To change direction in your photography is always hard.  To go from clicking the shutter at anything that moves is the beginners quest for meaning in his image creation.  When you begin to try new techniques, when you begin to feel a connection with new subjects that you seem to be drawn to then you are becoming a photographer and not a snapper.

You will find as you explore more of your relationships with the external world more subjects will become visible that intrigue you.













Sunday, August 2, 2015





July 26, 2015

Authenticity is letting go of time just being in the moment without effort.  You don't need to pick up your cell phone camera to take a picture of something that is happening spontaneously.  Once you interrupt the flow of time to capture a moment in time then you have altered its authenticity. You have imposed your will to capture not the whole scene but a portion of the scene.  This manipulates the scene through your viewpoint and might not capture the true moment that was present.

What we have now in photography are passing moments of interest. These images represent little moments of stimulus, whether the pictures are of beauty, violence, anger, happiness etc... These moments captured make us feel alive. They represent our lives in this hectic fast paced extreme sport called living. They are our moments of still silence on a two dimensional plane. We now live through our photographic experiences.

These moments posted represent our overwhelming pressure to be seen by others.  They are an outlet for our lives to say, I did this and this is who I think I am. Photographs give an illusion of life manifested.  But this is not a true life lived.  They are our promises kept, secret but now easily exposed.  They are ourselves reflected in others eyes.  The power of photography is that it claims to be authentic because I have a picture of it, therefore it is real. But having a picture of something that has already happened doesn't make the content of that snap shot authentic. Yes, the people are there and they are smiling for the camera because they have been trained since childhood to know the correct response when a camera rises to someones eye.  Just like models in ads.

We learn quickly not to show our true emotions when interacting with others.  Put the facade on your face and say with a smile as you wish.  Another words a shallow existence.

We all feel the collective force on our behavior.  We are taught through our early lives the right from wrong, good and bad behavior, moral and ethical responsibilities.  This learning process was the responsibility of our parents, our family.  Without the family none of us would be citizens of our communities.  If we don't have a base of common sense and altruism then we would be accepting of behaviors that are damaging ourselves and our society as a whole.

But now we are allowing an outside force, the social media collective, to be our our moral compass.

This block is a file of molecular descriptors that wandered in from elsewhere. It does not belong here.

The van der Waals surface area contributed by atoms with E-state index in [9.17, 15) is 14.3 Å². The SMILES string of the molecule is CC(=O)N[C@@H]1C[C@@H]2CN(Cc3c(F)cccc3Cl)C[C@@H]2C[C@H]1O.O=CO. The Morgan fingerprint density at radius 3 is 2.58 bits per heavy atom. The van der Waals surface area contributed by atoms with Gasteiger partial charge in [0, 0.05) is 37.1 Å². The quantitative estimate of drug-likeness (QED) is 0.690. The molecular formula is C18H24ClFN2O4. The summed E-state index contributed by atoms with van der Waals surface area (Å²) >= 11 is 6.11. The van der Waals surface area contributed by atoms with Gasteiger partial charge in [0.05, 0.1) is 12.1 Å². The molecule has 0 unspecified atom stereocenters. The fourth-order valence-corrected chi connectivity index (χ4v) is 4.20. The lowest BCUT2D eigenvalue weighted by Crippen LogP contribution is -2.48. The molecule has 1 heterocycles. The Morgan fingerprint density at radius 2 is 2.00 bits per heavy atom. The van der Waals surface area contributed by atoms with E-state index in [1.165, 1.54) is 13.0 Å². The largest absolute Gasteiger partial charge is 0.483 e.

We are being bread to consume.  We are being manipulated to believe social media allows us freedom of expression but all it allows is a mechanical mimicry which interferes with living a deeper personal life.

Business are exploiting these sites that have been created, by gather personal information and using this personal info gathered to sell stuff back to those consumers sharing their lives openly.  What a gold mind of information given away without a dime spent on paying for the content.

Instagram claims "that 63% use it to document their lives, making photographs no longer a part time hobby rather an important function of their daily routine, like eating and sleeping. They don't take images to pursue a passion but rather as an integral part of every day life."

But they will not be photographers but followers.  Herded by social media into thinking they are experiencing a life when in fact they are living a life through other peoples imagery, (and of course some of these authentic images will just by chance have the latest and greatest trends in fashion, imagine the coincidence), hoping to connect with a real live person but actually connecting with a screen with pics and limited words that express an impression and not a life.  A vaporous experience of fleeting moments, time ripped from its moorings to be presented on a social site as real and to be exploited by corporations.

Susan Sontag, "There is a rancorous suspicion in America of whatever seems literary, not to mention a growing reluctance on the part of young people to read anything, even subtitles in foreign movies and copy on a record sleeve, which partly accounts for the new appetite for books of few words and many photographs."  Also she wrote," Photography expresses the American impatience with reality, the taste for activities whose instrumentality is a machine."

Words take time to understand, images have almost instant recognition.  And instant gratification.  Pictures are easier to make quick judgements on with no need for long analysis. Words can fool you with misinterpretation.  Words can be used to manipulate you into believing in the opposite of what is good for you.  Words are symbols and sentences are concrete lanes to deception.  But mostly words take time and effort to understand.  You have to do your research and analysis in order to get to the root truth of words.

People would like to believe pics are real but they are not real. We are a scattered brain society that jumps from image to image, from tweet to tweet as if this documents our reality.  Yes, the youth are more in tune to the visual.  They have grown up with camera phones.  But these new ways to communicate only give the user a surface representation of the world they live in, a surface reality intended to keep the young eyes following the bouncing ball of consumerism.

Hart Crane said (writing about Stieglitz in 1923), "the hundredth of a second caught so precisely that the motion is continued from the picture indefinitely: the moment made eternal."

People want to live forever.  They have posited religion as a means for eternal life but god is subjective and others don't see my god and I don't seek theirs.  Photography manifests our lives and gives us the ability to pass our lives through pictures into a future without us having to be present.  Photography is now the new religion. In this reality we seek immorality through pictures of our lives for generations to come, to view us and think of us after we have past.  Which is appropriate since snap shots only capture a past moment not lived.

We are being duped and pulled from our lives by the drug of social media.  Photography is more than a click of a shutter without feeling.  Good photography comes to those who search and experience their subjects through feeling of connection.  Taking images with purpose slows down your need to take a scatter gunned approach to shooting anything that moves.